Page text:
John Cena: What Happened to His Old Wrestling Moves?

Pedro SuarezCorrespondent IIIJuly 9, 2012

John Cena: What Happened to His Old Wrestling Moves?

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    Today, John Cena receives a lot of criticism for his wrestling style.

    But there was a time when it was difficult to deny his wrestling ability.

    Cena used to incorporate more wrestling moves in his matches in a way that wasn't so predictable.

    These days, the usual Cena match involves the opponent delivering most of the offense early on. Cena then picks up momentum by delivering his combo of several flying shoulder blocks, the spinout "powerbomb," five-knuckle shuffle and finally the Attitude Adjustment.

    When that fails, Cena goes for the STF submission hold.

    In this series, I'll highlight some of Cena's wrestling moves that he rarely incorporates into his matches anymore, but if he did, it would provide more diversity for the so-called "Cena-haters."


Power Clothesline

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    It's a simple move, but I'll never get tired of it.

    The clothesline is a staple of pro-wrestling. Countless superstars have used it. Bradshaw even transformed it into a brutal finisher.

    John Cena had some impressive power behind his clothesline when he chose to use it. 

    And it usually came out of nowhere.


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    Not only did this move have impact, but it also had a really cool name.

    In this clip, John Cena performs the "throwback" onto a chair.

    It's a strong enough move to stun an opponent and get a good pop from the crowd.

    It can also be performed from almost anywhere inside and outside of the ring.

Leg Drop Bulldog

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    Cena is not really known for high-flying maneuvers.

    And that's why it's always entertaining to see a big guy get on the top rope.

    The leg drop bulldog had good impact and should be used more often.

    Not just at Pay-Per-Views.


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    John Cena performed the spinebuster early in his WWE career.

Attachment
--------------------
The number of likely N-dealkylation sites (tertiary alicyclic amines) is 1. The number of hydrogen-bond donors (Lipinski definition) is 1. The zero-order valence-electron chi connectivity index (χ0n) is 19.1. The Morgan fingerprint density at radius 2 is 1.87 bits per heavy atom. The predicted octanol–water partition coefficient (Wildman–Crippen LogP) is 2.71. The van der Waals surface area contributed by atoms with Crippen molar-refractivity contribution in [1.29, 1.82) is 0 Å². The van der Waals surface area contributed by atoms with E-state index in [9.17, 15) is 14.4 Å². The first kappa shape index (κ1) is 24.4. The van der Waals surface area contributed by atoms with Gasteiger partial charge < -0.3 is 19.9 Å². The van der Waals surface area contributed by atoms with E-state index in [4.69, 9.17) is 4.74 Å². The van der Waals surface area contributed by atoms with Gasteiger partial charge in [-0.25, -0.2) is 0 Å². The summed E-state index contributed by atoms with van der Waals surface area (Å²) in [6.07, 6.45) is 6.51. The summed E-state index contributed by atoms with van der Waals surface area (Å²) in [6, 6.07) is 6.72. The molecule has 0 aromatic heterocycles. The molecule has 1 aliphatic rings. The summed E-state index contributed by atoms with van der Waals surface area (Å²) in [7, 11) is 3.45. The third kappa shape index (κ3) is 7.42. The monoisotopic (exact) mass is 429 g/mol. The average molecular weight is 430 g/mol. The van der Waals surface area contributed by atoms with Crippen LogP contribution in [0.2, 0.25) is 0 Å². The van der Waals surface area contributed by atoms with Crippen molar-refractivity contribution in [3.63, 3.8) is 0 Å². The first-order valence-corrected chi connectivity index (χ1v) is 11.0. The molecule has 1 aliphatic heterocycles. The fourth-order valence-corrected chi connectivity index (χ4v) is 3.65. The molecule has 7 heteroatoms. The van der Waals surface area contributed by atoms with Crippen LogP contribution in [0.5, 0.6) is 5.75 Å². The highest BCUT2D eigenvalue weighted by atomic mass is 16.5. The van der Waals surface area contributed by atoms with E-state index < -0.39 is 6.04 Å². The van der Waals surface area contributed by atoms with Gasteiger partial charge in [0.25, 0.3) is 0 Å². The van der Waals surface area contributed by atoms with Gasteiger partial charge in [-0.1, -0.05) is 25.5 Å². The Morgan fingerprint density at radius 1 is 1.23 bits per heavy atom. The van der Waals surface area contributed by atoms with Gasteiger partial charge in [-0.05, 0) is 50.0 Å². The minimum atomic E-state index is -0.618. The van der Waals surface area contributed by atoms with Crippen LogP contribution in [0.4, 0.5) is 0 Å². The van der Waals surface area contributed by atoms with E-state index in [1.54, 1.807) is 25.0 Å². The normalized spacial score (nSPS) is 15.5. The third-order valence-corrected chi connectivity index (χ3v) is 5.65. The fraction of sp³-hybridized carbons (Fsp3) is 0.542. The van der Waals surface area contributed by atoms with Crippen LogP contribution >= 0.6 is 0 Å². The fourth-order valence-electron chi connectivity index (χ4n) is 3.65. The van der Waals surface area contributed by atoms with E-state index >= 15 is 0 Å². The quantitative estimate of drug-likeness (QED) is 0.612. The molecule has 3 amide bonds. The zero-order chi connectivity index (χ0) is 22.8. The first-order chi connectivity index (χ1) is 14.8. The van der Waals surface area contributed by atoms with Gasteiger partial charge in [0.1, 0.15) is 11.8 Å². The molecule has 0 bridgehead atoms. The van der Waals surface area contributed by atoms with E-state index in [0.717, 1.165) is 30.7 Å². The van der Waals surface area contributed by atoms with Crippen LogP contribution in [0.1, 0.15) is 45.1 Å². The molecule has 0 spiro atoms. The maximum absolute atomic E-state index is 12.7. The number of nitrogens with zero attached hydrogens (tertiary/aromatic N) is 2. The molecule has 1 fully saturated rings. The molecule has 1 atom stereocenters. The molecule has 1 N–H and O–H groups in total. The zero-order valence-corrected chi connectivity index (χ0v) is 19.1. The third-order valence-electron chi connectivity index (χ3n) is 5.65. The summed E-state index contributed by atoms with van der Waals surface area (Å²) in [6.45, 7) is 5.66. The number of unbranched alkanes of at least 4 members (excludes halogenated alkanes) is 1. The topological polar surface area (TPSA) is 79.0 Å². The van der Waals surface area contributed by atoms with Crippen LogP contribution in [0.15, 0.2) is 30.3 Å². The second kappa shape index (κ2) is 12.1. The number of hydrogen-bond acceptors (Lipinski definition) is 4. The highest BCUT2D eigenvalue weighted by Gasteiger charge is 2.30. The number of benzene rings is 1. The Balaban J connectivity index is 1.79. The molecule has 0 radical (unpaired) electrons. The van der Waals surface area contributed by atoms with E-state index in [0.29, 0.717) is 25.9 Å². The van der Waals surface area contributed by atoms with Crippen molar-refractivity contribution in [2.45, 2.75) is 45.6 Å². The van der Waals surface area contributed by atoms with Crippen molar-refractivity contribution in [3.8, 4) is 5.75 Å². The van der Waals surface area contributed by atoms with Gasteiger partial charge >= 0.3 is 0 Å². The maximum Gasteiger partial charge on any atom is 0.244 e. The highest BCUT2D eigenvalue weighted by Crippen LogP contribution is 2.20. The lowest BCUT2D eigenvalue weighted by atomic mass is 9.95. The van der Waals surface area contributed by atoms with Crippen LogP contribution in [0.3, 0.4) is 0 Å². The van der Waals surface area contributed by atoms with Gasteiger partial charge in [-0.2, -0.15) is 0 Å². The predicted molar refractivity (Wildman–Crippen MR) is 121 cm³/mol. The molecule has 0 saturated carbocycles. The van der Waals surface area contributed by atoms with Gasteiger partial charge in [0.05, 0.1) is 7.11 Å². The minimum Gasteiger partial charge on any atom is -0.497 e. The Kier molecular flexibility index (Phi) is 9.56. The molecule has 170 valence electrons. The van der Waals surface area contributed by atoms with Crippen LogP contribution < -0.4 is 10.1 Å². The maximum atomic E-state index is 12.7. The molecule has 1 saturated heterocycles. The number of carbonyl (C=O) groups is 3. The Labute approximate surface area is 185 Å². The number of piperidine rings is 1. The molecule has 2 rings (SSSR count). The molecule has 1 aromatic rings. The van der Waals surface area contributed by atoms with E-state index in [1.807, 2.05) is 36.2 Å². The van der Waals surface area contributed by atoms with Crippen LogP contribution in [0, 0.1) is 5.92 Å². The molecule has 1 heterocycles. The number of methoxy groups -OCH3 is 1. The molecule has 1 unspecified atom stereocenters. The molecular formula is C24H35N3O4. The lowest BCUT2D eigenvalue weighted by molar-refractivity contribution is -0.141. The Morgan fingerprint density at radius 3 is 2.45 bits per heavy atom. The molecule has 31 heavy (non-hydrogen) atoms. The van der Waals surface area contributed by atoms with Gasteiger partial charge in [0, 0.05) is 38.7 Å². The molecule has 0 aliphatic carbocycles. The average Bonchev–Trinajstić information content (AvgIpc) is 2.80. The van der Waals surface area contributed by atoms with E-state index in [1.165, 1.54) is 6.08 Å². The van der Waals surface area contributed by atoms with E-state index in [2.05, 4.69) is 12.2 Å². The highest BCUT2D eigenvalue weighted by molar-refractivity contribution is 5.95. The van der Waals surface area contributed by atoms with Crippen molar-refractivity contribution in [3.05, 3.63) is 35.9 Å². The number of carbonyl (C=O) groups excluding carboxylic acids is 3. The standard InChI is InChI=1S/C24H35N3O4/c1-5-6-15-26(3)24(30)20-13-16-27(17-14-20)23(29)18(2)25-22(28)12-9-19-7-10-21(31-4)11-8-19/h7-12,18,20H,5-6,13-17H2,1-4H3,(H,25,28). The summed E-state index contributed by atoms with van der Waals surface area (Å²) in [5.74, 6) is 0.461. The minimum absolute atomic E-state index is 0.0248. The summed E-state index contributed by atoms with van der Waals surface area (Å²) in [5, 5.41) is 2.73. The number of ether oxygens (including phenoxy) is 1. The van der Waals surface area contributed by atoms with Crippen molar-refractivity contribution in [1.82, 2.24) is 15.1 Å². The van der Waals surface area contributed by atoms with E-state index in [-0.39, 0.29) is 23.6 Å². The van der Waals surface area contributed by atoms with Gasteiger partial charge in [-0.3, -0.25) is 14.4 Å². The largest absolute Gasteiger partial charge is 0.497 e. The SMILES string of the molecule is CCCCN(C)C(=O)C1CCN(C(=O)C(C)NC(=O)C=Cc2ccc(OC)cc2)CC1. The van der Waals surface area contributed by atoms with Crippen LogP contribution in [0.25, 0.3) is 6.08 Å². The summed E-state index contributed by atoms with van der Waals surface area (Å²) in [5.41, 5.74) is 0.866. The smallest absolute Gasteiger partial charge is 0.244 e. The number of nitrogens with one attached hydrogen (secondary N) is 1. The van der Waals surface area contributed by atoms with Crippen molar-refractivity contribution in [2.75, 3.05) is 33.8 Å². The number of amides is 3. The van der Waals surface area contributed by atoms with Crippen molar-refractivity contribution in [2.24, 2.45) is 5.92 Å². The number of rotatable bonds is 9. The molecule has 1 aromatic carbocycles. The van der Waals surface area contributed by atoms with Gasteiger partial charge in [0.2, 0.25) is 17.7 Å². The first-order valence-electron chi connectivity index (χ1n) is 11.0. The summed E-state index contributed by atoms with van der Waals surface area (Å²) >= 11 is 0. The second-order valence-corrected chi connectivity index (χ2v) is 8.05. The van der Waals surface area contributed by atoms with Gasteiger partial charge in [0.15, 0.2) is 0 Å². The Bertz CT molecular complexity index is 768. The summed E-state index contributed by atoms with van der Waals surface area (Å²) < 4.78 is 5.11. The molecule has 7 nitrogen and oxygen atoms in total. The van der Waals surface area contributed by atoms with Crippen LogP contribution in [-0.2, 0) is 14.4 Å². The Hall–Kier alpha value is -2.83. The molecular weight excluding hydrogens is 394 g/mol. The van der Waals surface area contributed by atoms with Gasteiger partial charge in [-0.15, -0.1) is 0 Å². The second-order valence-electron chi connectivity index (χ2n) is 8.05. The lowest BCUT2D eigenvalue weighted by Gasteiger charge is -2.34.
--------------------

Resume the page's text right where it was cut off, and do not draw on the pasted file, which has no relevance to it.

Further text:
Although he changed his finisher, there was no reason to get rid of the move altogether. He should have kept it. 

    The spinebuster is a powerful move that can be used as a dependable reversal against various attacks and oncoming opponents.


Belly-to-Belly Suplex

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    The chips are down.

    You need a momentum shift.

    What better way to momentarily take the wind out of your opponent than a belly-to-belly suplex?

    A relatively easy move to perform with some power behind it, Cena should incorporate it more often.

Emerald Flowsion

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    John Cena didn't perform this move the best, but it's a good move nonetheless.

    Emerald Flowsion has power behind it and does damage.

    It boggles the mind why it isn't used more often.

Monkey Flip & Dropkick

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    Some fans might not even remember that Cena did this.

    But a monkey flip followed by a dropkick? That's a cool little combo.

    How can Cena not perform this more often?!

    Cena gets to show off his athleticism and it gets a good pop from the crowd. 

    Come on!

One-Handed Bulldog

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    The one-handed bulldog is not the best move in the world.

    In the WWE, Jericho did it best.

    But Cena once used it frequently and then it became rare.

    He actually used it, to my surprise, when he faced Jericho a couple of weeks ago on RAW.

    But it's used inconsistently.

Gutwrench Suplex

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    Not an entirely impressive move, but a staple in technical wrestling.

    The gutwrench suplex is better than your average scoop slam and can be used as a nice reversal to various wrestling holds.

    A relatively easy move to perform, Cena would also benefit from incorporating the gutwrench suplex more often in his matches.

Fisherman Suplex

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    I'll be the first to admit that this is barely a fisherman suplex. Cena hardly grabs the opponent's leg, so it looks more like a standard suplex.

    Nonetheless, it's another move that we rarely see from Cena anymore and, as such, limits his move-set.

    Throughout a match, a suplex does a decent job of wearing down an opponent, making a win more believable.


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    On average, only the most technical of wrestlers have more than 10 to 15 moves that they use on a consistent basis.

    The "10 Moves of Doom", for all its negative connotation, can be applied to most of WWE's top superstars in history.

    The trick is to have a good diversity of wrestling moves that can be incorporated in different ways throughout the match.

    The greatest wrestlers throughout WWE history aspired to never have the same exact match twice.  Even if it was with the same opponent.

    John Cena has had great matches. And he had a good move-set.

    Somewhere along the road, however, he was limited to a five-move combo that deteriorated the pace and unpredictability of his matches significantly.

    And that's where the challenge lies. Cena doesn't have to be the most technical wrestler. He doesn't have to be the strongest. He doesn't have to be the best.

    His matches just need to have more variety.

    The moves are there to use.